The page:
"What is given or granted can be taken away...What you do for yourselves and your children can never be taken away." - Senator Robert Kennedy, 1966
It has been almost 50 years since Robert Kennedy announced the Bedford-Stuyvesant Restoration Corporation, a program that would pair community based economic development with private enterprise in order to build and develop local, self-reliant businesses in Bedford-Stuyvesant, Brooklyn.
The Bed-Stuy Restoration Corp. still exists and continues to contribute to the development of this community. Today, Bedford-Stuyvesant is a trendy, sought-after neighborhood. The median income has risen and as a result, higher-end residential properties and businesses are following to set up shop.
But with development often comes gentrification--the displacement of long term, lower income residents that can no longer afford their newly "trendy" neighborhood. Bed-Stuy has certainly seen its fair share of that.
There are those that see this kind of development as progress. It's raising the quality of life for many residents, and as a New Yorker that has walked the streets of Bed-Stuy and similar neighborhoods, I can certainly appreciate that part of it.
Despite that, I have to wonder if there is a way to create a model of development where the whole community shares the benefits. One that protects its current residents while accommodating new ones. One that preserves the neighborhood's culture and history while making room for the new and modern.
A few blocks away from Bed-Stuy, just along its border, is another neighborhood you may have heard of: Brownsville, Brooklyn.
Brownsville may have similar characteristics to the Bedford-Stuyvesant of the past and other inner city neighborhoods. Crime, drugs, and unemployment have been notoriously prevalent in this community. Even as residents of surrounding neighborhoods like Bed-Stuy, Bushwick and Crown Heights are pushed out by rising rents, this 12-block community has, for now, remained untouched by gentrification. Cost of living remains low here. Education and economic security, especially for the women of this community, are ranked among the lowest in New York City. A cluster of 18 public housing developments constitute the highest concentration of project housing, not just in New York City, but in the entire country.
While there are certain benefits in developing a community like Brownsville, we must not overlook the imminent damage of gentrification. We must open our eyes, hearts and minds to the tremendous value of its culture and the untapped resources that already exist there.
This is a neighborhood teeming with potential. Not just the potential of land and property to build on, but within the people of Brownsville. It's in the entrepreneurial spirit of small businesses--like Sal and Paul Pizzeria that has graced Pitkin Avenue for 45 years or their neighbor of 33 years, Joseph Jewelry and Shoe Repair--that work tirelessly every day to provide their services to the Brownsville community. And it's in the young people of Brownsville who have that same spirit and big dreams, but who lack the tools and resources to make it come to fruition.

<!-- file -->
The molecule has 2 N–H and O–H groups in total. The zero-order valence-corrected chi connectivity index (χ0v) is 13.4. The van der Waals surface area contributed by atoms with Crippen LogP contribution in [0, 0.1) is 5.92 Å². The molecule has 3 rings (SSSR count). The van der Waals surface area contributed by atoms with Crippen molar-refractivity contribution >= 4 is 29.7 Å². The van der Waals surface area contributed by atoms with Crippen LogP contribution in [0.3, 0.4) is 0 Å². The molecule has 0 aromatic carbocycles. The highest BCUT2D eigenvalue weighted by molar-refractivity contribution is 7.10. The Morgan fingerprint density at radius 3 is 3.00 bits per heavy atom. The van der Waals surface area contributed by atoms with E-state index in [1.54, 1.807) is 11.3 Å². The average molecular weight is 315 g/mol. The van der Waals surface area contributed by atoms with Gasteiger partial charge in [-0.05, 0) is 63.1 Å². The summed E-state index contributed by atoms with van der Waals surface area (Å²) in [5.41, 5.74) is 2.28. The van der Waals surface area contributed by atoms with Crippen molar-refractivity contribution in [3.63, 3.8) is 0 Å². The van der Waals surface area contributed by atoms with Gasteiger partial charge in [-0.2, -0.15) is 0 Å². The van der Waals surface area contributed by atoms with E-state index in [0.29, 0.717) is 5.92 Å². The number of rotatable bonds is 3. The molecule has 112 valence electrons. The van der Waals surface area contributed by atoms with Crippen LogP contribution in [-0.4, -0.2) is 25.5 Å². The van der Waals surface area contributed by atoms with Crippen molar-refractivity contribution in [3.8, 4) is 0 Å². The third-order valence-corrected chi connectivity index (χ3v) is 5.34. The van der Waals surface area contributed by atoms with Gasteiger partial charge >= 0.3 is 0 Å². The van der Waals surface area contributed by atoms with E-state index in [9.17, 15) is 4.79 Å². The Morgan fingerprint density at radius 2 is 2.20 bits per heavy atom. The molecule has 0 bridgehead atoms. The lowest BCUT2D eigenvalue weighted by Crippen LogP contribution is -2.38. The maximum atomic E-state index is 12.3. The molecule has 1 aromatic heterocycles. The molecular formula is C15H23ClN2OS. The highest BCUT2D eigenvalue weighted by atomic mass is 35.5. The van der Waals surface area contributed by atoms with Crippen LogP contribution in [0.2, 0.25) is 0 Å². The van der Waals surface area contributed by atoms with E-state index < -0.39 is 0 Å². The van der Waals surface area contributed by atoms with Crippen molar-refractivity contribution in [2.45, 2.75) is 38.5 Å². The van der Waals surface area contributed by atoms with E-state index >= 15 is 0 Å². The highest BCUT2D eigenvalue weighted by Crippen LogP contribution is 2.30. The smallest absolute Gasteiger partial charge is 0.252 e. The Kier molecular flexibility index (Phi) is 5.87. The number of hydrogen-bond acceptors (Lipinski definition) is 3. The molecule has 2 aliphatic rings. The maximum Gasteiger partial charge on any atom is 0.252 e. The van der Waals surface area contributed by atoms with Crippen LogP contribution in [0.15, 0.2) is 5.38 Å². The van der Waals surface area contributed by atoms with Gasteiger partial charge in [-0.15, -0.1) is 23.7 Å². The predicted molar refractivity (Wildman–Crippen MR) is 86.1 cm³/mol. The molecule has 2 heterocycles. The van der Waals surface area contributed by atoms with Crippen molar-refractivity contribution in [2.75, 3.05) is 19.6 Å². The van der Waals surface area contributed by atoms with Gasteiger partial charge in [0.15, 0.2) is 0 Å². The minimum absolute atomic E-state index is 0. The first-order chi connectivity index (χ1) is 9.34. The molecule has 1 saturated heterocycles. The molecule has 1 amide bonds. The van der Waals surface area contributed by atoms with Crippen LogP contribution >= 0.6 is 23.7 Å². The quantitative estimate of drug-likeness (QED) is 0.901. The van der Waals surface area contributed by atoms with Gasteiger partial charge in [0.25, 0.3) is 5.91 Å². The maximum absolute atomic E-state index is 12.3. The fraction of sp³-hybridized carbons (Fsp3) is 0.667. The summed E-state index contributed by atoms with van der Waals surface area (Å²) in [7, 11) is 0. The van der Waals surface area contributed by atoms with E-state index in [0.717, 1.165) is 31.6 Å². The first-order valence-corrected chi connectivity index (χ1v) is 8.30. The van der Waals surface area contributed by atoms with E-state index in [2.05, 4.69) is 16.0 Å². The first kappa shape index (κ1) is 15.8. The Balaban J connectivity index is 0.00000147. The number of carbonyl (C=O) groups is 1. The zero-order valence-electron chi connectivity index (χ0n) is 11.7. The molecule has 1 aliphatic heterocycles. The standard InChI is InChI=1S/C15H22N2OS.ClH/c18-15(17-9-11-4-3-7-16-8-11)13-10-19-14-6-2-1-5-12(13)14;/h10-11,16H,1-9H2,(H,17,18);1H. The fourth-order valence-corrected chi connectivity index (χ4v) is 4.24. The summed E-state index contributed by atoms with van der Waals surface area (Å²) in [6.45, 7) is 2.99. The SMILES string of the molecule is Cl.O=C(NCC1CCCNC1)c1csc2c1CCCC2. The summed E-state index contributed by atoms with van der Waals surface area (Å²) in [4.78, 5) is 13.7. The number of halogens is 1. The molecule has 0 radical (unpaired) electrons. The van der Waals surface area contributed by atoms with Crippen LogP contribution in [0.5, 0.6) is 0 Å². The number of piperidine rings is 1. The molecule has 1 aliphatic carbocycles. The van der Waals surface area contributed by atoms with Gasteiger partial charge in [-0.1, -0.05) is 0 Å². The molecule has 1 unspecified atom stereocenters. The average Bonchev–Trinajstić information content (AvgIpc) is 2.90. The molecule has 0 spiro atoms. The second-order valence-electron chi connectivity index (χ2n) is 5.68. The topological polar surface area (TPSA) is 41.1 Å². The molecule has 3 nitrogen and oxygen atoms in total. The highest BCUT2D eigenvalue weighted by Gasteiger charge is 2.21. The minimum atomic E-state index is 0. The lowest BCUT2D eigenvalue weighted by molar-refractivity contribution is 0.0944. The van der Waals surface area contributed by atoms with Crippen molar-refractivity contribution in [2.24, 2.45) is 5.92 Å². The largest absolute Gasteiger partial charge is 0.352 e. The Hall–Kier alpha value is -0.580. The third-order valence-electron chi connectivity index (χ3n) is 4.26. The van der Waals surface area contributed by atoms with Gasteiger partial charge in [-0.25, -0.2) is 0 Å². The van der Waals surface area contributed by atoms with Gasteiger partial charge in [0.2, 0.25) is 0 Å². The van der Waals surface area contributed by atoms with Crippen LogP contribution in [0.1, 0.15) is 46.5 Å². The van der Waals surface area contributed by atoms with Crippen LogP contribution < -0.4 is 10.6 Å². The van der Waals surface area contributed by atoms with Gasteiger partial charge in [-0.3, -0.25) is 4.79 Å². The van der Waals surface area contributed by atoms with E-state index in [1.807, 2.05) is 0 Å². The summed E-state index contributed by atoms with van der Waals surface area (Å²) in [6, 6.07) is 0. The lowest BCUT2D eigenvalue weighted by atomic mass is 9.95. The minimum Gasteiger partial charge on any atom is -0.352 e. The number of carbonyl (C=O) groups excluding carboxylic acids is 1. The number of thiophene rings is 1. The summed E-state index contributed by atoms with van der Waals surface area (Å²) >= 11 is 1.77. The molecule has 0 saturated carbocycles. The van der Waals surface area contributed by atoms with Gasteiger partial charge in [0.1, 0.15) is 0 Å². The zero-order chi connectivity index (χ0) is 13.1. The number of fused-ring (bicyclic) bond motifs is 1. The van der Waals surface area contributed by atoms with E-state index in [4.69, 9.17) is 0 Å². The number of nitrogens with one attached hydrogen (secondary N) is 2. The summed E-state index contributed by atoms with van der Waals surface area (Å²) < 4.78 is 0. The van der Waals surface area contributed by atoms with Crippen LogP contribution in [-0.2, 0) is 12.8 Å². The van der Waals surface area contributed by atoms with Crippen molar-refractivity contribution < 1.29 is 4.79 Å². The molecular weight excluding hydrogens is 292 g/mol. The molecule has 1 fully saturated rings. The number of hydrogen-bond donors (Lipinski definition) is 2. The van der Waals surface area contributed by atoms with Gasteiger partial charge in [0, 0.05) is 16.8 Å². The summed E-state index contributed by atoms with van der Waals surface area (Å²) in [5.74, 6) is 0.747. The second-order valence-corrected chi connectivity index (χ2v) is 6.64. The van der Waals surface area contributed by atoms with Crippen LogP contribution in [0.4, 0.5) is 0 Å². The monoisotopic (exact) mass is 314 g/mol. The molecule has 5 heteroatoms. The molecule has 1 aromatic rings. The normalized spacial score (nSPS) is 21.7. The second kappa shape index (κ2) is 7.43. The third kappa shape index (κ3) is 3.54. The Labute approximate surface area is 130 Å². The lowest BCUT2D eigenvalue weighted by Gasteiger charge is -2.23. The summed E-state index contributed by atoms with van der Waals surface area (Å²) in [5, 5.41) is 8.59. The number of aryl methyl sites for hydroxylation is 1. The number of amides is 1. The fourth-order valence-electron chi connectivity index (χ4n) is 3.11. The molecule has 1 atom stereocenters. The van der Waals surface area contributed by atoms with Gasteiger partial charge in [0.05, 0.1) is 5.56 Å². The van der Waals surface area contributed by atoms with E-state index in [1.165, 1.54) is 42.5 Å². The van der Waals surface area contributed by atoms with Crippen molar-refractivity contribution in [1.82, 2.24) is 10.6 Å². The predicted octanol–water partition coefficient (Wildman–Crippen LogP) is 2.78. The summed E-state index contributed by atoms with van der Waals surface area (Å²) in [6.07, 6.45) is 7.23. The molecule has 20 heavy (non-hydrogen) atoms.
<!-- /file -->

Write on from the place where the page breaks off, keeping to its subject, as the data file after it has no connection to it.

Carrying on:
Providing these budding entrepreneurs with those tools and resources to turn their idea into a successful business is the key to growing this community from the inside out, rather than becoming a casualty of gentrification. This is the goal of my Dream Big Foundation, where we are launching a program that will incubate entrepreneurs from inner city communities, starting with Brownsville. The only requirement for acceptance into the Brownsville program is to be a current resident with clear ambitions and a solid plan to open a business there.
For Brownsville, this could change the tide. And for the women of this community, the potential to make a positive impact is even greater.
Like so many places around the world, women here are highly undervalued. Despite the huge gap between what entrepreneurial women need to start a business and what they actually get ($320 billion worldwide, according to the IMF), women-owned businesses are expected to grow by 90% in the next few years. As more women become successful entrepreneurs, they are more likely to reinvest in their families--90% of women's income goes back into their family, as opposed to 40% of men's income--and more likely to invest in their communities, opening the door for further financial and social growth.
For investors looking to back a business, those statistics paint a persuasive argument for investing in women. For Brownsville, it presents the best chance for the neighborhood to pull itself into the future.
A few months ago, I met three of those aspiring female entrepreneurs from Brownsville. They would soon become the first investment of the Dream Big Foundation.
Ionna, Diana and Melissa Jimenez--better known in Brownsville as the 3 Black Cats--will open up the first "real" cafe in the. This cafe, backed by the Dream Big Foundation, will serve as a community space to mentor, teach and develop other budding Brownsville entrepreneurs. We hope that by investing in the people of this community, they can make positive change happen for themselves.
"The 3 Black Cats Cafe and Cakery will be the beginning of a stronger community. To be part of Brownsville's economic success allows us to give back to our community in ways we have never imagined," said Diana Jimenez, the baker behind the cafe's delicacies. "The support that the Dream Big Foundation is providing for entrepreneurs in Brownsville lets us know that there are still people out there who have hope in communities like ours."
For the Dream Big Foundation, hopes are high that Brownsville's future will be uncovered there.
The 3 Black Cats Cafe and Cakery is scheduled to open later this year.